Prior to the officer being on campus, Labrado said, she heard of fights on campus and students bringing adult family members on campus for protection.

The News Messenger asked parents outside of Glen Edwards Middle School Monday if they were aware of gang activity in Lincoln.

Stephanie Woodard said her children have not been affected by gangs.

“It’s a little scary but you just have to be involved in your children’s lives,” Woodard said.

Daniel Evitt said he hadn’t heard about gang activity but has seen graffiti “around town.”

“I think it sucks. I grew up with that stuff,” Evitt said. He is “less likely” to let his children walk home from school now.

The type of gang activity police now observes is graffiti, which Ibarra said is “what we see most of the time,” as well as assaults.

“We look at graffiti and we read it to see the messages. We have to find out if it’s new or old graffiti, we have to find out what the message is and who it’s intended for,” Ibarra said.

Some of the messages included in the graffiti are monikers, or nicknames, as well as the number 14 for Norteno and 13 for Surenos and various abbreviations for both gangs.

Ibarra said one responsibility of Lincoln Police officers “is keeping an eye out for gang activity.”

“The ongoing vigilance happens on a daily basis to see what type of gang activity there is in Lincoln,” Ibarra said. “We have to keep an eye out because no community is immune to gang and criminal activity.”

One way officers keep an eye out when on patrol is contacting potential gang members, Ibarra said, “to figure out who they are, what type of activity they do and who they are affiliated with.”

Ibarra said intervention includes making contact with youth who are already in a gang and may or may not be on probation, “to work with the kid and change their mindset to stay out of the gang.”

Neves couldn’t say how often the police department makes contact with youth already involved in gangs because it’s “not something we track.”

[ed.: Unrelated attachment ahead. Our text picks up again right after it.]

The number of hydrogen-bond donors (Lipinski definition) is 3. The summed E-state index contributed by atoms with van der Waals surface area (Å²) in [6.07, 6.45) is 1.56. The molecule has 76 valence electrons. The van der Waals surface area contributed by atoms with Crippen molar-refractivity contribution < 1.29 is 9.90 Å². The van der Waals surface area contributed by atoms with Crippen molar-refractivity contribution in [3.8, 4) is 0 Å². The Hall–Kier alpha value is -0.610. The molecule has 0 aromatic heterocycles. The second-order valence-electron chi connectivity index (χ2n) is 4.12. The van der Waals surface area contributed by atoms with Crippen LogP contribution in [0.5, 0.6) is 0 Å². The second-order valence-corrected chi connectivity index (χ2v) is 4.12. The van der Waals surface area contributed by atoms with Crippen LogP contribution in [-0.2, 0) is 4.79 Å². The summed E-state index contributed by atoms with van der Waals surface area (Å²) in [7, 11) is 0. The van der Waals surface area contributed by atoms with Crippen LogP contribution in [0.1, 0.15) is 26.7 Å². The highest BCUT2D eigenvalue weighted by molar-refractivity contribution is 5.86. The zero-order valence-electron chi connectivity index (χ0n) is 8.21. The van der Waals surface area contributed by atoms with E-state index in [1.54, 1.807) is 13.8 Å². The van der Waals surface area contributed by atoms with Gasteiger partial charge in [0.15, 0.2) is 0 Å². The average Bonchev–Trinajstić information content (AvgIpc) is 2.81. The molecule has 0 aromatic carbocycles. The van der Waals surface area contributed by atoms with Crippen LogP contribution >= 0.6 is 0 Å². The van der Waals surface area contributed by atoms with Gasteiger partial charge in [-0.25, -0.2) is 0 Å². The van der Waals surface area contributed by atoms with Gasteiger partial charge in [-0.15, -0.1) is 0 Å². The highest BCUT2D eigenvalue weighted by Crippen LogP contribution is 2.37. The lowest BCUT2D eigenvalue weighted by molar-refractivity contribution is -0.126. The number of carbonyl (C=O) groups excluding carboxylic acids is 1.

“If the kids can’t be reached by prevention and intervention, we’ll do our traditional job of criminal investigation, gathering intelligence and making an arrest to get their attention,” Ibarra said, describing suppression efforts.

Layoffs due to budget restrictions in the city’s General Fund could impact these efforts, according to Ibarra.

“My concern and fear is that as we lose more people, we’ll see a gradual increase in crime and that’s when criminals pay attention to those things and they get comfortable when they don’t see a police presence,” Ibarra said.

Neves expressed similar concerns.

“As our department gets smaller, we are less able to watch, monitor and track gang members,” Neves said. “The fear is if we are less watchful, they get a better foothold and we see increased gang activity.”

Neves said residents can help keep the community safe by reporting any tagging or graffiti around town so police can analyze it. Residents can call the Lincoln Police Department at 645-4040 to report any tagging, graffiti or suspicious behavior.

Youth Center activities help keep youth away from gang involvement

Prevention activities include getting at-risk youth involved with activities such as the Police Activities League and Youth Center, according to Ibarra.

“We show kids other things they can do to be connected to their families, school and community,” Ibarra said.

Karen Hernandez, the Youth Center’s director and ReDirect president, said they get two to five referrals a month from schools for at-risk children.

“When we get the referral, the first thing we do is contact the person referring the youth to get detailed information about the behavior,” Hernandez said. “We call the parents to have a meeting with the parents and youth to find out what’s going on as a whole.”

She said Youth Center staff finds scholarship money so the youth can be involved in sports, “or we find ways to get them into programs for music, sports and art.”

“By having them attend the Youth Center, we have them socialize amongst their peers, and start building their confidence and self esteem,” Hernandez said.

As far as gangs in Lincoln goes, Hernandez says what she sees are “kids trying to be territorial and some wear red or blue.”

“It’s not as serious of a problem as in the big cities,” Hernandez said. “The police do a great job of policing, that’s 80 percent, and we’re trying to do what we can.”